Tuesday, September 22, 2009

It's Fall Ya'll Banana Muffins

My friend Deb called and left me a message the other day with a very specific request: "Muffins." Apparently she's ready for baking and I'm her go to gal.

I searched through all of my cookbooks and decided on this yummy Banana Bread recipe from Veganomicon. You can't really go wrong with this book. There is something for everyone. Even better there were directions for turning the bread into muffins. Perfect. Frankly these were the best banana muffins I've ever made. Thanks Veganomicon.

I made these for my gang and 30 minutes later there were 2 left. I saved those for lunch boxes the next day.

I also added a small pinch of allspice and cloves to the mix and decorated the tops with pecan halves.

Banana Muffins

2 large and ripe bananas
1/4 cup applesauce
1/4 cup canola oil
1/2 cup sugar
2 tbsp molasses
2 cups flour
3/4 tsp baking soda
1 tsp cinnamon
1/4 tsp nutmeg
1/2 tsp salt

1. Preheat the oven to 350 degrees and grease muffin pan.
2. In a large mixing bowl, mash bananas.
3. Add sugar, applesauce, oil, and molasses to the applesauce and whisk briskly to combine.
4. Sift in the flour, baking soda, spices, and salt to the wet ingredients. Mix the wet and dry ingredients together until just combined.
5. Add the batter to the muffin tins. You can put a pecan on top of the wet batter at this point. I got exactly a dozen muffins filling to about 1/2 full.
6. Bake for 18 minutes and a knife should come out clean to let you know they are done cooking.
7. Remove from oven and remove the muffins onto a cooling rack.

Monday, September 21, 2009

Red Lentil Crispy Tacos

Red lentils are my go to quick dinner ingredient. Having recently started subbing at our school part time, fast meals on these nights make my day end on a lighter note. Tacos are fast and it is one of those meals where I don't get complaints from anyone. I can usually get dinner on the table in about 40 minutes.

Even better, I can fill these tacos up with lots of vegetables that otherwise wouldn't get eaten. Tristan doesn't care for zucchini, carrots, and onion. He says he's happy to eat them when he can't see them. Go figure. They are great with either crispy taco shells or tortillas as soft tacos. The term kid friendly is kind of funny. What my kid may enjoy may not be what other kids like, but I'm always up for a good experiment.

Red Lentil Taco Filling

1/2 finely chopped medium onion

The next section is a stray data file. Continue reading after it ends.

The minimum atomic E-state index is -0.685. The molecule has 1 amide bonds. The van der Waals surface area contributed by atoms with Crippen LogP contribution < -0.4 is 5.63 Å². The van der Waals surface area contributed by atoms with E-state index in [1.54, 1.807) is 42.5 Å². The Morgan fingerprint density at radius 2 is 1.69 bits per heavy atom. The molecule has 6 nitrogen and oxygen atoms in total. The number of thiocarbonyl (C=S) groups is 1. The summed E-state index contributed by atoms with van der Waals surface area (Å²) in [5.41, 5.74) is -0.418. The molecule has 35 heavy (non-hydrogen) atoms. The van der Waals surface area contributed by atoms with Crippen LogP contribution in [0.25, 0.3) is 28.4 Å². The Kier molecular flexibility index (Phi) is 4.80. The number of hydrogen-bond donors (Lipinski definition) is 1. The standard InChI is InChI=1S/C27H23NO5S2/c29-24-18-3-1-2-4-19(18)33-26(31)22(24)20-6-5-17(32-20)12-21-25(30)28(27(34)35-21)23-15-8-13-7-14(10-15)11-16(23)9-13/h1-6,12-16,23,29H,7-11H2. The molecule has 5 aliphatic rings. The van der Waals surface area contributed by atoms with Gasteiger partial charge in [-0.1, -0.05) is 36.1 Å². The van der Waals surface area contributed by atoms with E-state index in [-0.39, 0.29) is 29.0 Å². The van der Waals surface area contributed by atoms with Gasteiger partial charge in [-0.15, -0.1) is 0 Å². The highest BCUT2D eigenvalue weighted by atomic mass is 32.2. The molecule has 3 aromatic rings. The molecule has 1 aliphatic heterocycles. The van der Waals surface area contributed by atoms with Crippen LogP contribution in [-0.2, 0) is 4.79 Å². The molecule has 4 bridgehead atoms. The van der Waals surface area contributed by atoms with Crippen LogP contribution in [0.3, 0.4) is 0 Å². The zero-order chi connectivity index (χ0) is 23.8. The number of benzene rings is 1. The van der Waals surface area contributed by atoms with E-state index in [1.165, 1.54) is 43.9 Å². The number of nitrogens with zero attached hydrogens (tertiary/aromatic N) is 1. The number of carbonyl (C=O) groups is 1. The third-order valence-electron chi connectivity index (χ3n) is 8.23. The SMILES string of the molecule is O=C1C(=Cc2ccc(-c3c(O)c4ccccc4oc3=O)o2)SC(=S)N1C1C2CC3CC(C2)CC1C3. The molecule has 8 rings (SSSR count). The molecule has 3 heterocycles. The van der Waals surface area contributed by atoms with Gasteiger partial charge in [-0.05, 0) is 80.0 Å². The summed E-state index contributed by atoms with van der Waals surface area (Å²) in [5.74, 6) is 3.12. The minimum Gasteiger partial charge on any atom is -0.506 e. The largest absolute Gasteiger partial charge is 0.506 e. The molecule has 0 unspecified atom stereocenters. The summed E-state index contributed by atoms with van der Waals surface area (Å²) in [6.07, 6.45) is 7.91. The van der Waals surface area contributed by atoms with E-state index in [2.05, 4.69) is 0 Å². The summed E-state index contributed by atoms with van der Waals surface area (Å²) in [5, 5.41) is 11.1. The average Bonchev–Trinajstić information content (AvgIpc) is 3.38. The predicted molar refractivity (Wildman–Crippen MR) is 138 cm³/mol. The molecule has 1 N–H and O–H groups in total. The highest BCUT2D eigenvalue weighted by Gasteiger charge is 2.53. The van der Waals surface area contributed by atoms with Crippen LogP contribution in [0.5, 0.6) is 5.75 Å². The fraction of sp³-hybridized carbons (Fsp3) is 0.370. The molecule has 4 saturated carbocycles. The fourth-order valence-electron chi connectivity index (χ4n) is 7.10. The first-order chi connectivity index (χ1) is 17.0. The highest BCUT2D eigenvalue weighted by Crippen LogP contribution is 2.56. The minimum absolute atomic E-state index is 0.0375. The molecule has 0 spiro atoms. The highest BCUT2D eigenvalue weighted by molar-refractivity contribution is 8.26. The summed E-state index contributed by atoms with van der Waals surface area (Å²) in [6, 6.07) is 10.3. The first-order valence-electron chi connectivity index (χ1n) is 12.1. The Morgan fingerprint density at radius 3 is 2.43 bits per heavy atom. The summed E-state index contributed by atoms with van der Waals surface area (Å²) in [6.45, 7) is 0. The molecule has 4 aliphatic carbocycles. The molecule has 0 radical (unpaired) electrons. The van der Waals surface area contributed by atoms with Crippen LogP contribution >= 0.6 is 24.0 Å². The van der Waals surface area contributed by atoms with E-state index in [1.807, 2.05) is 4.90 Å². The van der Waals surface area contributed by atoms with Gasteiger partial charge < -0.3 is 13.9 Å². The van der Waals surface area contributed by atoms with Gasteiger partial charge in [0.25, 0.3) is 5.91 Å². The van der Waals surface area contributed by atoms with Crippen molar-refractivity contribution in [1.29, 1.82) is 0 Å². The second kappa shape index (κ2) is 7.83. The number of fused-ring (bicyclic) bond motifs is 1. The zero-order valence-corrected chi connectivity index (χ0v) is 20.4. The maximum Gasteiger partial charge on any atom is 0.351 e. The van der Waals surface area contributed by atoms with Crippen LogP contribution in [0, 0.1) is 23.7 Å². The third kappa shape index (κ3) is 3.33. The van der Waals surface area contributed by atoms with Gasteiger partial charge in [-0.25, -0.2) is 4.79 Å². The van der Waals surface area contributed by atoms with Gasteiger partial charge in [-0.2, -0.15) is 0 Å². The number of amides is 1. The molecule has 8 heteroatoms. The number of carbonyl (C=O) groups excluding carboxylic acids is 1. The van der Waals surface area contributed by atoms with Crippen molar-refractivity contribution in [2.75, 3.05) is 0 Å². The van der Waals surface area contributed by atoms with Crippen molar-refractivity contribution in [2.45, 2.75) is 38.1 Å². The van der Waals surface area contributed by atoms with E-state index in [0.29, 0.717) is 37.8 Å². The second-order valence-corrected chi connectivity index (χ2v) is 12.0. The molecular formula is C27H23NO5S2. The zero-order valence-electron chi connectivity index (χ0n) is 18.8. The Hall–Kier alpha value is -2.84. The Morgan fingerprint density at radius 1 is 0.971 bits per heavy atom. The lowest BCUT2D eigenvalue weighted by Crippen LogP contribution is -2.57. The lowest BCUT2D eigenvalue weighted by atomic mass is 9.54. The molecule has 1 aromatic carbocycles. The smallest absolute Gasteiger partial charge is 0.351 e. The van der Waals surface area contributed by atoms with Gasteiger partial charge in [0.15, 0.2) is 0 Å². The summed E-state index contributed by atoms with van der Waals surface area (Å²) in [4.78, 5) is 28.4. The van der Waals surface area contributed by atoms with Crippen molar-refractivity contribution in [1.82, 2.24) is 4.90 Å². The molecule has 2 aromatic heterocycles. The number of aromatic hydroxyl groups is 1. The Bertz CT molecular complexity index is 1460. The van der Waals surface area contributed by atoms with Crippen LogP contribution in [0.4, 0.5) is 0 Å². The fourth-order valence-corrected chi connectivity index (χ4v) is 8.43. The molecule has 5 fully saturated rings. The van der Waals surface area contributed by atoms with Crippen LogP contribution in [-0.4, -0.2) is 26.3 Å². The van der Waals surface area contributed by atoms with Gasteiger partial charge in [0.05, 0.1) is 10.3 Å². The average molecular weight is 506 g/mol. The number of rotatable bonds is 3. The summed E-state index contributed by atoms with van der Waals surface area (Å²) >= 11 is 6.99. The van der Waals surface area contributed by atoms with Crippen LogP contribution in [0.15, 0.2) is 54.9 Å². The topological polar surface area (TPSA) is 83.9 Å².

1 grated carrot
1/2 grated zucchini
1 tbsp chili powder
1 tsp oregano
2 tsp cumin
1 cup red lentils
2 cups water
1/2 cup finely chopped spinach
      or favorite greens of choice

1. If you're using crispy taco shells start heating them in the oven according to package directions.
2. Finely chop the onion and add to a skillet. When the onions begin to start getting clear add the carrots and zucchini. Cook until they begin to get soft.
3. Add the spices and stir into the veggies.
4. Add the lentils and stir.
5. Add the water and bring to boil. Once boiling reduce heat to a simmer, add the spinach and cook the lentils until soft.
You may have to add water so check on them frequently.
6. I also chop up green onions, tomatoes and lettuce to use as toppings. Oddly enough, Tristan has started to enjoy green onions.
7. Cheese or non-dairy cheese is optional. I've added it directly to the taco mixture or as a topping.

Monday, September 14, 2009

Meatless Monday Tangy Brown Noodles

I just realized it is Meatless Monday. I made one of my favorite quick dishes tonight. I love it even more because everyone likes it. That means no complaints from the peanut gallery wishing they could eat something else. My kids just love balsamic vinegar which gives the sauce its tang.

In this picture the noodles aren't my usual soba noodles, but spaghetti. I like to cut up a bunch of extra raw veggies for everyone to at least try. Cliff and I usually end up with the most greens, big surprise. I often add my saute├ęd tofu. Look for the tofu recipe later.

Tangy Brown Noodles

1/3 cup tamari/soy sauce
2 tbsp molasses
1/2 cup tahini
1/4 cup toasted sesame oil
1/4 cup agave
1 tbsp rice vinegar
2 tbsp balsamic vinegar
1/4 cup water

1. Start cooking your choice of noodles. Any will work: rice noodles, udon, soba, wheat free, etc.
2. While the noodles are cooking heat the tamari in a small sauce pan on medium heat. This cooks down the tamari and reduces the amount for about 5 minutes. Add the molasses and stir to combine.
3. In a blender combine the heated tamari, and the rest of the ingredients and blend.
4. Cut up what ever extra veggies you wish to add: green onions, bell pepper, salad greens, etc.

I usually serve up the noodles and let everyone pour on as much sauce as they want. Then you can go crazy adding all of the extra goodies.


Saturday, September 12, 2009

Rainy Day Honey Whole Wheat Bread

I love making bread. Last year when the prices of everything started going up I decided I needed to get crafty. These guys are toast maniacs. At $4 for an organic loaf of bread something needed to give. I woke up one morning and decided it was time to figure out how to make my own. Just recently I found Baking in America and this book has given me the best loaves of bread by far.

I recommend the Honey Whole Wheat Bread, Buttermilk, Wheat and Rye bread, and Buttermilk Wheat Germ Bread. I've adapted them all to be non-dairy. I can make buttermilk by adding a teaspoon of apple cider vinegar to any nondairy beverage. The combination of cider and milks will curdle to make a quick non-dairy buttermilk. This process can be started while you are gathering all of the other ingredients for your bread.

I'm relieved that the weather is a bit cooler. I made everyone miserable all summer heating this house up. My only saving grace is how good it smells and the end result. Delicious toast and sandwiches. There is nothing more gratifying that having the loaf turn out just right.